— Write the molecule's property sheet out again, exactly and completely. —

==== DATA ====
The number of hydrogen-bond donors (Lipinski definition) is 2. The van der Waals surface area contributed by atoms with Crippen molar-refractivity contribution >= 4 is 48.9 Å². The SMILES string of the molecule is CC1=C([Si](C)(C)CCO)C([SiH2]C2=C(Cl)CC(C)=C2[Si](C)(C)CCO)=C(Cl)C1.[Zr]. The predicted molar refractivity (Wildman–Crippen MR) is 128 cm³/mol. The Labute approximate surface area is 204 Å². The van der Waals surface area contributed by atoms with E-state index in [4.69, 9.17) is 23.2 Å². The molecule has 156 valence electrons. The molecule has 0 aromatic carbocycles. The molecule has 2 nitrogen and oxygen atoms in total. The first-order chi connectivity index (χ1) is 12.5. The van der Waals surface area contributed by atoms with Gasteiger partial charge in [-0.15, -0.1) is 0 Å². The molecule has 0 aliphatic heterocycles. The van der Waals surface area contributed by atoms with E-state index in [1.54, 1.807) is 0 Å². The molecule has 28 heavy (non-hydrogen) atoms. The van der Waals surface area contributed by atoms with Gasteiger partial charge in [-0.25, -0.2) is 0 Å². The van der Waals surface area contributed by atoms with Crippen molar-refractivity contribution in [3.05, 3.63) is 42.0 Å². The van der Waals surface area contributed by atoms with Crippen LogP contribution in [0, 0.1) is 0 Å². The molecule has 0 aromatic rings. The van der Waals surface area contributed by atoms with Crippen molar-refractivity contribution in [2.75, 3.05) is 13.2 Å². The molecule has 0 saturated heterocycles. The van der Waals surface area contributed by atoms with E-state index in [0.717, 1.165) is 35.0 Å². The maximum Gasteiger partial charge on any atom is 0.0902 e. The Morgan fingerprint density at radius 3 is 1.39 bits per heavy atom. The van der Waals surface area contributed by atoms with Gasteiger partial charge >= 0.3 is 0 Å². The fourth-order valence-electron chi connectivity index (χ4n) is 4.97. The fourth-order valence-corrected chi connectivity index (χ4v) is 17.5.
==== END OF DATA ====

The number of hydrogen-bond donors (Lipinski definition) is 2. The van der Waals surface area contributed by atoms with Crippen molar-refractivity contribution >= 4 is 48.9 Å². The SMILES string of the molecule is CC1=C([Si](C)(C)CCO)C([SiH2]C2=C(Cl)CC(C)=C2[Si](C)(C)CCO)=C(Cl)C1.[Zr]. The predicted molar refractivity (Wildman–Crippen MR) is 128 cm³/mol. The Labute approximate surface area is 204 Å². The van der Waals surface area contributed by atoms with E-state index in [4.69, 9.17) is 23.2 Å². The molecule has 156 valence electrons. The molecule has 0 aromatic carbocycles. The molecule has 2 nitrogen and oxygen atoms in total. The first-order chi connectivity index (χ1) is 12.5. The van der Waals surface area contributed by atoms with Gasteiger partial charge in [-0.15, -0.1) is 0 Å². The molecule has 0 aliphatic heterocycles. The van der Waals surface area contributed by atoms with E-state index in [1.54, 1.807) is 0 Å². The molecule has 28 heavy (non-hydrogen) atoms. The van der Waals surface area contributed by atoms with Gasteiger partial charge in [-0.25, -0.2) is 0 Å². The van der Waals surface area contributed by atoms with Crippen molar-refractivity contribution in [3.05, 3.63) is 42.0 Å². The van der Waals surface area contributed by atoms with Crippen LogP contribution in [0, 0.1) is 0 Å². The molecule has 0 aromatic rings. The van der Waals surface area contributed by atoms with Crippen molar-refractivity contribution in [2.75, 3.05) is 13.2 Å². The molecule has 0 saturated heterocycles. The van der Waals surface area contributed by atoms with E-state index in [0.717, 1.165) is 35.0 Å². The maximum Gasteiger partial charge on any atom is 0.0902 e. The Morgan fingerprint density at radius 3 is 1.39 bits per heavy atom. The van der Waals surface area contributed by atoms with Gasteiger partial charge >= 0.3 is 0 Å². The fourth-order valence-electron chi connectivity index (χ4n) is 4.97. The fourth-order valence-corrected chi connectivity index (χ4v) is 17.5.